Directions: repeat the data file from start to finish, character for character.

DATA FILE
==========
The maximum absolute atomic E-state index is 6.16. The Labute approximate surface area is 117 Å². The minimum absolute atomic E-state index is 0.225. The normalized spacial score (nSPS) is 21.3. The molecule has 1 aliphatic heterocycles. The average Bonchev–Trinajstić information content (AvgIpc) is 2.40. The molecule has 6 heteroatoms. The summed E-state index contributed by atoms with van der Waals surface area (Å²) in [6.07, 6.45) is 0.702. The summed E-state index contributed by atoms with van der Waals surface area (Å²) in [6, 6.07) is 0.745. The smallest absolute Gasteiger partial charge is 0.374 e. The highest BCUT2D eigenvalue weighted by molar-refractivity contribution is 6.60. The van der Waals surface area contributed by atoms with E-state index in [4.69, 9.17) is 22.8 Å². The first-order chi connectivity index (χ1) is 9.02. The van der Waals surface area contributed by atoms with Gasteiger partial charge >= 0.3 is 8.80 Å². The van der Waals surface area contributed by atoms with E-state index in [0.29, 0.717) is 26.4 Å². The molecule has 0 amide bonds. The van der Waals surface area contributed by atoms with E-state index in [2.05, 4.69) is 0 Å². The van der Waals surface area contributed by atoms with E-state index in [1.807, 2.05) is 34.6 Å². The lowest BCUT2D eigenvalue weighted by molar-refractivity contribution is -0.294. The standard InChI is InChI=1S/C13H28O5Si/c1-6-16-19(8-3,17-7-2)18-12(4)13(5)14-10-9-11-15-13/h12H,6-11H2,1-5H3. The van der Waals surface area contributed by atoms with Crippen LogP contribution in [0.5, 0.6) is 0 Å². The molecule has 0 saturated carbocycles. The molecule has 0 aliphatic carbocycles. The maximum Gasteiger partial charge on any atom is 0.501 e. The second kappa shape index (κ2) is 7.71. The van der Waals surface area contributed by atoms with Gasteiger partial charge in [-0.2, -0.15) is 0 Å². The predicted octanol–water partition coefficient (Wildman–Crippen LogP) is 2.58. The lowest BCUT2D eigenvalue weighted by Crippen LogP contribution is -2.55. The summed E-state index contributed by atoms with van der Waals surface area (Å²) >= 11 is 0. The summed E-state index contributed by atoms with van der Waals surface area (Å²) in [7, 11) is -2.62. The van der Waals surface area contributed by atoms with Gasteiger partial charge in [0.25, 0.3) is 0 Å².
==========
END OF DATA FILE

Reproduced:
The maximum absolute atomic E-state index is 6.16. The Labute approximate surface area is 117 Å². The minimum absolute atomic E-state index is 0.225. The normalized spacial score (nSPS) is 21.3. The molecule has 1 aliphatic heterocycles. The average Bonchev–Trinajstić information content (AvgIpc) is 2.40. The molecule has 6 heteroatoms. The summed E-state index contributed by atoms with van der Waals surface area (Å²) in [6.07, 6.45) is 0.702. The summed E-state index contributed by atoms with van der Waals surface area (Å²) in [6, 6.07) is 0.745. The smallest absolute Gasteiger partial charge is 0.374 e. The highest BCUT2D eigenvalue weighted by molar-refractivity contribution is 6.60. The van der Waals surface area contributed by atoms with E-state index in [4.69, 9.17) is 22.8 Å². The first-order chi connectivity index (χ1) is 9.02. The van der Waals surface area contributed by atoms with Gasteiger partial charge >= 0.3 is 8.80 Å². The van der Waals surface area contributed by atoms with E-state index in [0.29, 0.717) is 26.4 Å². The molecule has 0 amide bonds. The van der Waals surface area contributed by atoms with E-state index in [2.05, 4.69) is 0 Å². The van der Waals surface area contributed by atoms with E-state index in [1.807, 2.05) is 34.6 Å². The lowest BCUT2D eigenvalue weighted by molar-refractivity contribution is -0.294. The standard InChI is InChI=1S/C13H28O5Si/c1-6-16-19(8-3,17-7-2)18-12(4)13(5)14-10-9-11-15-13/h12H,6-11H2,1-5H3. The van der Waals surface area contributed by atoms with Crippen LogP contribution in [0.5, 0.6) is 0 Å². The molecule has 0 saturated carbocycles. The molecule has 0 aliphatic carbocycles. The maximum Gasteiger partial charge on any atom is 0.501 e. The second kappa shape index (κ2) is 7.71. The van der Waals surface area contributed by atoms with Gasteiger partial charge in [-0.2, -0.15) is 0 Å². The predicted octanol–water partition coefficient (Wildman–Crippen LogP) is 2.58. The lowest BCUT2D eigenvalue weighted by Crippen LogP contribution is -2.55. The summed E-state index contributed by atoms with van der Waals surface area (Å²) >= 11 is 0. The summed E-state index contributed by atoms with van der Waals surface area (Å²) in [7, 11) is -2.62. The van der Waals surface area contributed by atoms with Gasteiger partial charge in [0.25, 0.3) is 0 Å².